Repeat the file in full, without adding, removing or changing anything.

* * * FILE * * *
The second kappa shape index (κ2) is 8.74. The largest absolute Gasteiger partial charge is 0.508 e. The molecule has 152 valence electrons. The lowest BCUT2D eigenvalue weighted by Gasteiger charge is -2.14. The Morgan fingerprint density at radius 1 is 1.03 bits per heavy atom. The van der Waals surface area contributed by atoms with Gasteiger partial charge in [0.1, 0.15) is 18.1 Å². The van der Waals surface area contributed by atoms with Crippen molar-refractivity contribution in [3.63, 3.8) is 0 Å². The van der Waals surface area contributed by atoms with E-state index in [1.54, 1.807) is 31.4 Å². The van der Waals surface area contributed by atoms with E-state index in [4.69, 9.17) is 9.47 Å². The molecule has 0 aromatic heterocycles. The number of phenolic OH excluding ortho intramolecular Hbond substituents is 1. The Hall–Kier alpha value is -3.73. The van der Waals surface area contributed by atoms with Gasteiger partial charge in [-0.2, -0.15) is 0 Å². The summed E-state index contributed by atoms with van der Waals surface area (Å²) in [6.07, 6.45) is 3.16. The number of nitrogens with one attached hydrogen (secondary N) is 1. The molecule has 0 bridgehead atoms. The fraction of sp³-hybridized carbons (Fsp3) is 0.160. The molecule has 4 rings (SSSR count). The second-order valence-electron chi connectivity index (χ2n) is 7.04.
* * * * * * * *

The second kappa shape index (κ2) is 8.74. The largest absolute Gasteiger partial charge is 0.508 e. The molecule has 152 valence electrons. The lowest BCUT2D eigenvalue weighted by Gasteiger charge is -2.14. The Morgan fingerprint density at radius 1 is 1.03 bits per heavy atom. The van der Waals surface area contributed by atoms with Gasteiger partial charge in [0.1, 0.15) is 18.1 Å². The van der Waals surface area contributed by atoms with Crippen molar-refractivity contribution in [3.63, 3.8) is 0 Å². The van der Waals surface area contributed by atoms with E-state index in [1.54, 1.807) is 31.4 Å². The van der Waals surface area contributed by atoms with E-state index in [4.69, 9.17) is 9.47 Å². The molecule has 0 aromatic heterocycles. The number of phenolic OH excluding ortho intramolecular Hbond substituents is 1. The Hall–Kier alpha value is -3.73. The van der Waals surface area contributed by atoms with Gasteiger partial charge in [-0.2, -0.15) is 0 Å². The summed E-state index contributed by atoms with van der Waals surface area (Å²) in [6.07, 6.45) is 3.16. The number of nitrogens with one attached hydrogen (secondary N) is 1. The molecule has 0 bridgehead atoms. The fraction of sp³-hybridized carbons (Fsp3) is 0.160. The molecule has 4 rings (SSSR count). The second-order valence-electron chi connectivity index (χ2n) is 7.04.